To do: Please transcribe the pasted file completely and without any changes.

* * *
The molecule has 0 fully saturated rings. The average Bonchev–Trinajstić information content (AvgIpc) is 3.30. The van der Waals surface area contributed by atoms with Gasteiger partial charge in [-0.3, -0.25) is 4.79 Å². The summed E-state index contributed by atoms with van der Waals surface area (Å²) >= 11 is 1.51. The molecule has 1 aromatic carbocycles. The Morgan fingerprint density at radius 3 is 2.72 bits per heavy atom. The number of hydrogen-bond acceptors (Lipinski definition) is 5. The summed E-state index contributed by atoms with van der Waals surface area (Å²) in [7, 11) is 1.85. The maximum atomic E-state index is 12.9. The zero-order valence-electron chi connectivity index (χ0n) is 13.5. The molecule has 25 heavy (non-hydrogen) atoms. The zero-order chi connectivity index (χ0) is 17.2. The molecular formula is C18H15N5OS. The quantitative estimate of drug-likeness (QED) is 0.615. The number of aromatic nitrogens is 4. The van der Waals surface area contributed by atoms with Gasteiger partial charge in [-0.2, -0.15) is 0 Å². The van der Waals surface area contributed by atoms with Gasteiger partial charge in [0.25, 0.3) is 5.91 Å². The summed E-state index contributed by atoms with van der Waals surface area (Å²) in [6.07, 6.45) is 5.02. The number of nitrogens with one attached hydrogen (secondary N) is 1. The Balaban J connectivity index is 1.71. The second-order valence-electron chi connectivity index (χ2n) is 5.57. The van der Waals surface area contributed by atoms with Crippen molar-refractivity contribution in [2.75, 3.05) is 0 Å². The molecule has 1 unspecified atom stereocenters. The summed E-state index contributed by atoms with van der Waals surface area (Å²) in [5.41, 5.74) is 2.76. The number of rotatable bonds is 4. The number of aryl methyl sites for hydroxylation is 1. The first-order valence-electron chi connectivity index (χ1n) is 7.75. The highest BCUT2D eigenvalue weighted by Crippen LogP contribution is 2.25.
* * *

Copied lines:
The molecule has 0 fully saturated rings. The average Bonchev–Trinajstić information content (AvgIpc) is 3.30. The van der Waals surface area contributed by atoms with Gasteiger partial charge in [-0.3, -0.25) is 4.79 Å². The summed E-state index contributed by atoms with van der Waals surface area (Å²) >= 11 is 1.51. The molecule has 1 aromatic carbocycles. The Morgan fingerprint density at radius 3 is 2.72 bits per heavy atom. The number of hydrogen-bond acceptors (Lipinski definition) is 5. The summed E-state index contributed by atoms with van der Waals surface area (Å²) in [7, 11) is 1.85. The maximum atomic E-state index is 12.9. The zero-order valence-electron chi connectivity index (χ0n) is 13.5. The molecule has 25 heavy (non-hydrogen) atoms. The zero-order chi connectivity index (χ0) is 17.2. The molecular formula is C18H15N5OS. The quantitative estimate of drug-likeness (QED) is 0.615. The number of aromatic nitrogens is 4. The van der Waals surface area contributed by atoms with Gasteiger partial charge in [-0.2, -0.15) is 0 Å². The van der Waals surface area contributed by atoms with Gasteiger partial charge in [0.25, 0.3) is 5.91 Å². The summed E-state index contributed by atoms with van der Waals surface area (Å²) in [6.07, 6.45) is 5.02. The number of nitrogens with one attached hydrogen (secondary N) is 1. The Balaban J connectivity index is 1.71. The second-order valence-electron chi connectivity index (χ2n) is 5.57. The van der Waals surface area contributed by atoms with Crippen molar-refractivity contribution in [2.75, 3.05) is 0 Å². The molecule has 1 unspecified atom stereocenters. The summed E-state index contributed by atoms with van der Waals surface area (Å²) in [5.41, 5.74) is 2.76. The number of rotatable bonds is 4. The number of aryl methyl sites for hydroxylation is 1. The first-order valence-electron chi connectivity index (χ1n) is 7.75. The highest BCUT2D eigenvalue weighted by Crippen LogP contribution is 2.25.